Qatar's free zones and planned Media City

Out-Law Guide | 03 Mar 2020 | 11:34 am | 5 min. read

Qatar has a number of 'free zones' intended to promote and encourage foreign investment into the state by offering specific commercial concessions which are attractive to international businesses.

Free zones are areas within Qatar which are essentially treated as being separate areas outside of the domestic state area for regulatory and customs purposes. This impacts on tax, customs rules and regulations, and corporate establishment processes.

Setting up in a Qatar free zone gives companies access to fast growing nearby markets in the Middle East, North Africa, Europe and Western Asia, and it is anticipated that an influx of new businesses to these areas will contribute to the economic growth of Qatar and increase the diversification of the Qatari economy.

In 2018, Qatar created an independent authority called the Qatar Free Zones Authority (QFZA), which is responsible for the development and regulation of free zones in Qatar and the promulgation of regulations for the free zones in accordance with the policies and strategy of Qatar.

There are currently two free zones in Qatar:

  • Ras Boufantas Free Zone, a 400 hectare area adjacent to Hamad International Airport; and
  • Umm AlHoul Free Zone, a 3,000 hectare area adjacent to Hamad Port.

Separately, Qatar has announced its intention to establish a 'media city' for the promotion of the media-related activities. The media city is a separate entity to the free zones, established under different laws. However, it will also offer special concessions to the companies establishing within it.

Establishing in a free zone

Companies establishing in the QFZA enjoy the following benefits:

  • 0% corporate tax for renewable 20-year periods;
  • 100% foreign ownership with full capital repatriation;
  • branch or LLC structuring options;
  • access to investment funding;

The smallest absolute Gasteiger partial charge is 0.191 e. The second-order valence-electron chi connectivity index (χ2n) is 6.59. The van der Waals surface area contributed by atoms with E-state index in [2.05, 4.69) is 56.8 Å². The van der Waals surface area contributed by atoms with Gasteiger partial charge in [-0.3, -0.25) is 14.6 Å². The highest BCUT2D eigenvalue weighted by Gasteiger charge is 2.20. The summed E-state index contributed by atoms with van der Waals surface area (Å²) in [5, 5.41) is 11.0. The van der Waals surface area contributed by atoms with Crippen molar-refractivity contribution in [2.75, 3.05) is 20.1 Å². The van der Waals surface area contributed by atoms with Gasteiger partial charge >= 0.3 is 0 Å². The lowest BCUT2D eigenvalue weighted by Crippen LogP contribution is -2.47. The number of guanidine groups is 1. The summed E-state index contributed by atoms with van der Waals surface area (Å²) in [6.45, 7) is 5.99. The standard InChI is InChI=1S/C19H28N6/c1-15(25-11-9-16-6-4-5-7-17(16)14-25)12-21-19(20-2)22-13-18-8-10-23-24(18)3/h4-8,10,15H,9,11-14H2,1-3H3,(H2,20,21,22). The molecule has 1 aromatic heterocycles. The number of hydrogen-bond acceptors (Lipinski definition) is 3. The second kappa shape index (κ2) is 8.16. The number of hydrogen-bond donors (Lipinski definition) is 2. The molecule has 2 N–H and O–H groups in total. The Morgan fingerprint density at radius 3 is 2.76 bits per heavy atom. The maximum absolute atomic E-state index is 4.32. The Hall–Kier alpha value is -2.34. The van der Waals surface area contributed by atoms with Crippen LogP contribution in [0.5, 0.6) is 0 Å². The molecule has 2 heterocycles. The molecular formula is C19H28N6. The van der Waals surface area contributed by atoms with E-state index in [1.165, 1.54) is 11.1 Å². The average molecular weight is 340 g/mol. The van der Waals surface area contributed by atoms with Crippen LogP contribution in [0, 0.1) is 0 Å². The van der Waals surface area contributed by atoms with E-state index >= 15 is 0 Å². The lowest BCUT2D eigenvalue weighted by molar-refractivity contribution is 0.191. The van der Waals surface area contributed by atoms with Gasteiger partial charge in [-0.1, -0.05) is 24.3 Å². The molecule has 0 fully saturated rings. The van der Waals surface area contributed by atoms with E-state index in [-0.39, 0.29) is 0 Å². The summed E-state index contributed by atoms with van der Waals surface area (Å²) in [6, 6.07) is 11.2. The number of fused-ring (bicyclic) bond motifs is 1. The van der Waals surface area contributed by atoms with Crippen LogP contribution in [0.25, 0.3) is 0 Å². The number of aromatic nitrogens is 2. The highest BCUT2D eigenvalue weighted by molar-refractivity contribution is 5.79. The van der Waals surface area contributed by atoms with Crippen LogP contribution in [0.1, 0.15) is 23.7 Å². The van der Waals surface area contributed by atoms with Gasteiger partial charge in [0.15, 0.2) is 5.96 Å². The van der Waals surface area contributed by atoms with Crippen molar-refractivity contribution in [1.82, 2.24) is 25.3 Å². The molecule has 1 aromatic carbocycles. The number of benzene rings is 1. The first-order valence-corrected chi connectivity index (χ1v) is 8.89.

• robust data protection and intellectual property laws;
  • zero customs duties;
  • ·no individual income tax;
  • full access to Qatar's double taxation treaty network with over 65 countries.

The QFZA's priorities are industries and companies that have the potential to contribute significantly to Qatar's economic diversification and growth.

Setting up in a Qatar free zone gives companies access to fast growing nearby markets in the Middle East, North Africa, Europe and Western Asia.

To establish a company within a free zone, the applicant must submit an application which includes:

  • brief background on the applicant;
  • business plan;
  • statement of the applicant's Designated Land requirements, including the type of property, gross internal area required and the term than the land is required for;
  • statement of the applicant's intended activities by reference to the Schedule of Permitted Activities;
  • application fee.

If approved, the applicant – now a 'free zone entity' – must enter into a lease in whichever free zone area they operate within, either for an office, a building, or a land rent to construct its own building. It is not permitted to own real estate within the free zones.

The free zone regulatory regime

The QFZA was established by Law No. 34 of 2005, as amended by Legislative Decree No. 21 of 2017 and the 2018 FZA Licensing Regulations.

The QFZA is an independent regulatory authority and provides all the services a free zone entity needs in particular company registrations, licensing and related services. It oversees the entire establishment process for entities in Qatar's free zones.

In particular, the QFSA promotes itself as providing:

  • a clear and transparent operating environment;
  • strong intellectual property and data protection laws;
  • compliance with international standards and business-friendly FDI regulations;
  • access to the Qatar International Court.

Dispute resolution in Qatar's free zones